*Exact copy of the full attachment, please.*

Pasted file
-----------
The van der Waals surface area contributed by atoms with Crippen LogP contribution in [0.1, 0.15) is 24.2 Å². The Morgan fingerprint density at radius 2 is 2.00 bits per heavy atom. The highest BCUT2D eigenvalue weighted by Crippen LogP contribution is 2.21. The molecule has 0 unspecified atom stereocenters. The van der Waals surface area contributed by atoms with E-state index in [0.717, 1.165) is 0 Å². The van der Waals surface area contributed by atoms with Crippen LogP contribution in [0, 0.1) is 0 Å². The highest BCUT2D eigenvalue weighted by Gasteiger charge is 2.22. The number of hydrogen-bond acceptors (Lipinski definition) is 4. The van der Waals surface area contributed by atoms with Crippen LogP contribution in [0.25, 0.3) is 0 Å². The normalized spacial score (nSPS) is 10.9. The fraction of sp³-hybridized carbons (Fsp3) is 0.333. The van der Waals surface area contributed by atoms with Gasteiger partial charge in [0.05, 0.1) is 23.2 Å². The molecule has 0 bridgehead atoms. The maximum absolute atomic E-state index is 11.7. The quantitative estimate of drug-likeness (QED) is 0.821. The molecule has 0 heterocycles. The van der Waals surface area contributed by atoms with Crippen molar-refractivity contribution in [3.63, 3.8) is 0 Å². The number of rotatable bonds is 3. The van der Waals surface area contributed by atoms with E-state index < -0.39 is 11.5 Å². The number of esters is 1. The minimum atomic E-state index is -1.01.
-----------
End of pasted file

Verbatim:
The van der Waals surface area contributed by atoms with Crippen LogP contribution in [0.1, 0.15) is 24.2 Å². The Morgan fingerprint density at radius 2 is 2.00 bits per heavy atom. The highest BCUT2D eigenvalue weighted by Crippen LogP contribution is 2.21. The molecule has 0 unspecified atom stereocenters. The van der Waals surface area contributed by atoms with E-state index in [0.717, 1.165) is 0 Å². The van der Waals surface area contributed by atoms with Crippen LogP contribution in [0, 0.1) is 0 Å². The highest BCUT2D eigenvalue weighted by Gasteiger charge is 2.22. The number of hydrogen-bond acceptors (Lipinski definition) is 4. The van der Waals surface area contributed by atoms with Crippen LogP contribution in [0.25, 0.3) is 0 Å². The normalized spacial score (nSPS) is 10.9. The fraction of sp³-hybridized carbons (Fsp3) is 0.333. The van der Waals surface area contributed by atoms with Gasteiger partial charge in [0.05, 0.1) is 23.2 Å². The molecule has 0 bridgehead atoms. The maximum absolute atomic E-state index is 11.7. The quantitative estimate of drug-likeness (QED) is 0.821. The molecule has 0 heterocycles. The van der Waals surface area contributed by atoms with Crippen molar-refractivity contribution in [3.63, 3.8) is 0 Å². The number of rotatable bonds is 3. The van der Waals surface area contributed by atoms with E-state index < -0.39 is 11.5 Å². The number of esters is 1. The minimum atomic E-state index is -1.01.